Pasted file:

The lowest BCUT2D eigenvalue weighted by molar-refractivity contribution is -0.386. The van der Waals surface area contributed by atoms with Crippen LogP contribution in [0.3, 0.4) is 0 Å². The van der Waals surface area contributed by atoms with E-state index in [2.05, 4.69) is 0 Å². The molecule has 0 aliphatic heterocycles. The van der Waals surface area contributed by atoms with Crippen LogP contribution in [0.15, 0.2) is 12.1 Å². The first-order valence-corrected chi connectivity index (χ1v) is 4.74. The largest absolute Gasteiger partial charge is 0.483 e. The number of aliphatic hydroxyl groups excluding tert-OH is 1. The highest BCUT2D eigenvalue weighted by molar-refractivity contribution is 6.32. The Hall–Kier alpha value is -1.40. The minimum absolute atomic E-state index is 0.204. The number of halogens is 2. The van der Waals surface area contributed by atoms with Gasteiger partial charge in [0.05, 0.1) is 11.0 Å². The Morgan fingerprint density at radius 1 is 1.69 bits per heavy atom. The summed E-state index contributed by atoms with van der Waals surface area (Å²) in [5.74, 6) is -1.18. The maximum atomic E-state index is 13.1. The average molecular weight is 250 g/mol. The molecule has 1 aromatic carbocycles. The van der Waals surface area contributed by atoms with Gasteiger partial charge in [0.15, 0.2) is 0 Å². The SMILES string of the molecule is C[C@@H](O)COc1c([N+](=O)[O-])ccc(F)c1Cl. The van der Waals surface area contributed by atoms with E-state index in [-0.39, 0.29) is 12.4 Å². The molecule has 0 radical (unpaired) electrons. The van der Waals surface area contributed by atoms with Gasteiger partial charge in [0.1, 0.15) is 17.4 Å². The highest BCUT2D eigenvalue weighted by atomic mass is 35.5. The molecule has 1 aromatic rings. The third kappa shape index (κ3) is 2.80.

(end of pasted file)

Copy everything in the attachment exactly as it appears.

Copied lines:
The lowest BCUT2D eigenvalue weighted by molar-refractivity contribution is -0.386. The van der Waals surface area contributed by atoms with Crippen LogP contribution in [0.3, 0.4) is 0 Å². The van der Waals surface area contributed by atoms with E-state index in [2.05, 4.69) is 0 Å². The molecule has 0 aliphatic heterocycles. The van der Waals surface area contributed by atoms with Crippen LogP contribution in [0.15, 0.2) is 12.1 Å². The first-order valence-corrected chi connectivity index (χ1v) is 4.74. The largest absolute Gasteiger partial charge is 0.483 e. The number of aliphatic hydroxyl groups excluding tert-OH is 1. The highest BCUT2D eigenvalue weighted by molar-refractivity contribution is 6.32. The Hall–Kier alpha value is -1.40. The minimum absolute atomic E-state index is 0.204. The number of halogens is 2. The van der Waals surface area contributed by atoms with Gasteiger partial charge in [0.05, 0.1) is 11.0 Å². The Morgan fingerprint density at radius 1 is 1.69 bits per heavy atom. The summed E-state index contributed by atoms with van der Waals surface area (Å²) in [5.74, 6) is -1.18. The maximum atomic E-state index is 13.1. The average molecular weight is 250 g/mol. The molecule has 1 aromatic carbocycles. The van der Waals surface area contributed by atoms with Gasteiger partial charge in [0.15, 0.2) is 0 Å². The SMILES string of the molecule is C[C@@H](O)COc1c([N+](=O)[O-])ccc(F)c1Cl. The van der Waals surface area contributed by atoms with E-state index in [-0.39, 0.29) is 12.4 Å². The molecule has 0 radical (unpaired) electrons. The van der Waals surface area contributed by atoms with Gasteiger partial charge in [0.1, 0.15) is 17.4 Å². The highest BCUT2D eigenvalue weighted by atomic mass is 35.5. The molecule has 1 aromatic rings. The third kappa shape index (κ3) is 2.80.